Old School TOH

I'm betting this recipe came from the old days, when all of their recipes were winners! You can trust recipes made from women with hair like that!   I modified it to use my stand mixer, but the recipe was originally written to be mixed by hand.   Here's how I made them:

Cream Cheese Cutouts
1 cup butter, softened
3 oz cream cheese, softened
1 cup sugar
1/4 teaspoon salt
1 egg
1 teaspoon vanilla extract
2-1/2 cups all-purpose flour

In the bowl of a stand mixer, cream butter, cream cheese, sugar and salt until light and fluffy. Beat in egg and vanilla, using the paddle attachment.  Gradually beat in flour. Refrigerate, covered, 1-2 hours or until firm enough to roll. Preheat oven to 375°. On a lightly floured surface, roll dough to 1/8-in. thickness. Cut with floured cookie cutters. Place 1 in. apart on ungreased baking sheets. Bake 7-8 minutes or until edges are lightly browned. Cool on pans 1 minute. Remove to wire racks to cool completely.  Makes about 2 dozen large or 4 dozen small cookies.

The challenging part of making these cookies is actually getting the icing the right texture for this type of decorating, called "flooding".   You can use a icing bag with a Wilton #3 tip, but what I have found works perfect for large cookies like these (2 inch diameter) is a plastic mustard and ketchup squeeze this: 

They are easier to fill than an icing bag.  Note that for more delicate cookies or for smaller dots, I'd use the icing bag and a smaller gage tip.  

Royal Icing Recipe


3/4 cup warm water
5 T meringue powder
1 teaspoon cream of tartar
2.25 lbs powdered sugar


In mixer bowl, pour in the warm water and the meringue powder. Mix it with a whisk by hand until it is frothy and thickened…about 30 seconds. Add the cream of tartar and mix for 30 seconds more. Pour in all the icing sugar at once and place the bowl on the mixer.  Using the paddle attachment on the LOWEST speed, mix slowly for a full 10 minutes. Icing will get thick and creamy. Add just drops of water at a time to make the icing runnier.  If you add too much water at a time it’s more difficult to thicken it with icing sugar than it is to add water to it.  To make sure the icing is the right consistency for flooding, try the “10 second rule”.  Drag a butter knife through the surface of the icing and count to 10.  If the icing surface becomes smooth in anywhere between 5-10 seconds, then the icing is ready to use.  If it takes longer than approximately 10 seconds, the icing is too thick.  Slowly add more water.  If the icing surface smooths over in less than 5-10 seconds, it is too runny.  Mix the icing longer or slowly add more sifted icing sugar to thicken it.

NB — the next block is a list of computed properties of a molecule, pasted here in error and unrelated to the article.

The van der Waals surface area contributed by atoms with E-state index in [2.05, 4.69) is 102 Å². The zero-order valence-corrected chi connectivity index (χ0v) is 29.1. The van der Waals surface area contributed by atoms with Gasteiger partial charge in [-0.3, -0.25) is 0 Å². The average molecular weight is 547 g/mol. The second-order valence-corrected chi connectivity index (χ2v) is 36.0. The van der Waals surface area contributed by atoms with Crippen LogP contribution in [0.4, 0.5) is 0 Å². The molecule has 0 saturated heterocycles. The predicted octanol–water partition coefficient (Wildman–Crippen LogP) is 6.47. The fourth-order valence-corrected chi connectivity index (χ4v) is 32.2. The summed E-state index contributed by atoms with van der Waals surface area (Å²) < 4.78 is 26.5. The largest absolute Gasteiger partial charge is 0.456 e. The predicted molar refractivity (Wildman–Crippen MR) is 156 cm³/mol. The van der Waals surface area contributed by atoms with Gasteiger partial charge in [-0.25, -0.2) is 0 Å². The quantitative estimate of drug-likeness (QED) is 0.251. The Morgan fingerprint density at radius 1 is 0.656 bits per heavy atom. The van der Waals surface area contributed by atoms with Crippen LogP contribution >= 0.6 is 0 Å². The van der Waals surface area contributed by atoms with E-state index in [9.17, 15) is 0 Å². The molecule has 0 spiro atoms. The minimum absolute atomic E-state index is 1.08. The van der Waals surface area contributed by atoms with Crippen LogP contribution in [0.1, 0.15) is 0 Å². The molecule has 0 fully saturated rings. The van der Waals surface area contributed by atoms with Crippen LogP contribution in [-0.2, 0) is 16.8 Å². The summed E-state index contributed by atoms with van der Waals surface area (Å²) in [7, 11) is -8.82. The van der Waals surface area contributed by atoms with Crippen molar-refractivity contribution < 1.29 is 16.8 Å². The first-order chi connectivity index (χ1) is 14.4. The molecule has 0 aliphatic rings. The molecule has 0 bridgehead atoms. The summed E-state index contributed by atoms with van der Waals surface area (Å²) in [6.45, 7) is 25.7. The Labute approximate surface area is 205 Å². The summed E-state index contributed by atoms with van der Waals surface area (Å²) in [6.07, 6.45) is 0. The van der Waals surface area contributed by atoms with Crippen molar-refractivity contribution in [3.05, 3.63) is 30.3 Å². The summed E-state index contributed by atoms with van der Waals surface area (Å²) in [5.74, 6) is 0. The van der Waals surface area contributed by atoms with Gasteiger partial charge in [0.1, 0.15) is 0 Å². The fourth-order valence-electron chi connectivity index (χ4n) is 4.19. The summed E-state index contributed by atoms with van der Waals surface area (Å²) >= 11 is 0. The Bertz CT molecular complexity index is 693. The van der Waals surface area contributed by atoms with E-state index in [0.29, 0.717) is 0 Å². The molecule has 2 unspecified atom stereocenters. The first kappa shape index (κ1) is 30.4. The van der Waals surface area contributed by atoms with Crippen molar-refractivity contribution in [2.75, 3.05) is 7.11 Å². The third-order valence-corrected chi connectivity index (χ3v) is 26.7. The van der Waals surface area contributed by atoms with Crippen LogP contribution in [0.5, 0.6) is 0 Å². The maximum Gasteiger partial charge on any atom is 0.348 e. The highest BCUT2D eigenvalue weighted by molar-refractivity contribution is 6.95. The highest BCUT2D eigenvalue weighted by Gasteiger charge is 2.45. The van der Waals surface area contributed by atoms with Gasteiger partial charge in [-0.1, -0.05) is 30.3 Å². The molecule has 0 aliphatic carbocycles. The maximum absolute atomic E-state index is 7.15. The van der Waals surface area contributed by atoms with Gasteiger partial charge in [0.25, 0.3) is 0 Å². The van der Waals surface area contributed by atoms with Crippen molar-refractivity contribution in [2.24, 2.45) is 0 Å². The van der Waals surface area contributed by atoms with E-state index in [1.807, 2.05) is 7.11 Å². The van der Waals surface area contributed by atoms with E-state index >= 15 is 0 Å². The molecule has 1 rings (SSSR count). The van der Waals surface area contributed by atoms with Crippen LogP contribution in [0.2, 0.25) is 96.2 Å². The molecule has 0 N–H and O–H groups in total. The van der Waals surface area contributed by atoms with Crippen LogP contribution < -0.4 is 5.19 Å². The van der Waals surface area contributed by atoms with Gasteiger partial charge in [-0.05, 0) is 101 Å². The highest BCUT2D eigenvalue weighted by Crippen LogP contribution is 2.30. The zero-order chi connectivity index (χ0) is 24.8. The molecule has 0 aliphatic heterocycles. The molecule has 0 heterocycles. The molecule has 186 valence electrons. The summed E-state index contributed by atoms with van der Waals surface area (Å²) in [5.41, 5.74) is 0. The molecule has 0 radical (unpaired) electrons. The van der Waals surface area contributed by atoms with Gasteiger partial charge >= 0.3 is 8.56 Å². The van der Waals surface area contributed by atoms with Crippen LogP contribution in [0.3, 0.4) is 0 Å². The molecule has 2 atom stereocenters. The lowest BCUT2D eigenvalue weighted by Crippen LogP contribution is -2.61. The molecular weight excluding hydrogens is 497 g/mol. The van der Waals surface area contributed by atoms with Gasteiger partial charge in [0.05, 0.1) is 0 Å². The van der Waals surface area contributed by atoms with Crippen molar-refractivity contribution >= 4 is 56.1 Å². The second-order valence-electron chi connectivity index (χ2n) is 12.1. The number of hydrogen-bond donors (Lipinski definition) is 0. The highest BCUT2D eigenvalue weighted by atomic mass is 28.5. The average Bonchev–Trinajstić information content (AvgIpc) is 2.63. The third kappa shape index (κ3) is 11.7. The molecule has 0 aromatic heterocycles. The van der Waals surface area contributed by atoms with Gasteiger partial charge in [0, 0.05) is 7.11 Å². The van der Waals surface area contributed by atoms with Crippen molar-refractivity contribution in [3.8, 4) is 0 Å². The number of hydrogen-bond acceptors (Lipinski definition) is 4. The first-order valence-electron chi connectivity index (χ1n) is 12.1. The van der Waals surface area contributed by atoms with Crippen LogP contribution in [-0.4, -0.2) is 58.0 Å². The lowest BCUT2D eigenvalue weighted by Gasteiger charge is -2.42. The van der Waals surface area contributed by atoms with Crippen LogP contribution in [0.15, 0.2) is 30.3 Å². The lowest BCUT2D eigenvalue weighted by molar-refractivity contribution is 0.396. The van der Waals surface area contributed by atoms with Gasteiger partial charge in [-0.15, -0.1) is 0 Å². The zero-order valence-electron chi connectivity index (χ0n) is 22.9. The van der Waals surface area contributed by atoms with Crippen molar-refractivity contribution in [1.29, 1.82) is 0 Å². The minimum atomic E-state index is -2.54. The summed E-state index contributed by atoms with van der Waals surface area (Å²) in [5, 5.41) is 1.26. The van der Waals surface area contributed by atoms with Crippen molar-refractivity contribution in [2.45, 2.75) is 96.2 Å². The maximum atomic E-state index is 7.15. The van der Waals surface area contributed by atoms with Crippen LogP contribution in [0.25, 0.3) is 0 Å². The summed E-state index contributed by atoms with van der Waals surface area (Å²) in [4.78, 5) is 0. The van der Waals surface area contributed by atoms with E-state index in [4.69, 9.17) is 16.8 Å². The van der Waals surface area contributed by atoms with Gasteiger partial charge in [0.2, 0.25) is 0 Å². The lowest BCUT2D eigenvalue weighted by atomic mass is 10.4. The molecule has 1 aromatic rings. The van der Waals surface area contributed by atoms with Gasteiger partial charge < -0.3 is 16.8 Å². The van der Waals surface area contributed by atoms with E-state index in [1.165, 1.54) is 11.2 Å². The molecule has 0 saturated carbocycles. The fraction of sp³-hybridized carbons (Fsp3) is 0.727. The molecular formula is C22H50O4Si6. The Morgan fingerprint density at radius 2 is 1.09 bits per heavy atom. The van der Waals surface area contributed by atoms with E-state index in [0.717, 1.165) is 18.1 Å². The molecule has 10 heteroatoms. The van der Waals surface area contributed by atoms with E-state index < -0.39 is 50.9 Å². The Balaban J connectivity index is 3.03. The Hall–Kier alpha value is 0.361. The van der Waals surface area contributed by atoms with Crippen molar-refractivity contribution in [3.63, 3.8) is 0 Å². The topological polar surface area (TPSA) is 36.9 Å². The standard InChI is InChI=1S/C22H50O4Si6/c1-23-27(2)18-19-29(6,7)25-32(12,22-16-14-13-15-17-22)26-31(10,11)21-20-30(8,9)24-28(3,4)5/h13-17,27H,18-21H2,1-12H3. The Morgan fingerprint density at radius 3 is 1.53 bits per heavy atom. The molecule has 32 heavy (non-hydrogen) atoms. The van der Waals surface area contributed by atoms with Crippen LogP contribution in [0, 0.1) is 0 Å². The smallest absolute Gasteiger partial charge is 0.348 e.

Cover the bowl with a dampened tea-towel to prevent crusting and drying.    The best website I've found about how to do the decorating is this one....after some practice, I got the hang of it.  Give yourself at least a couple days to make cookies like this, because they need to dry overnight.   Happy baking!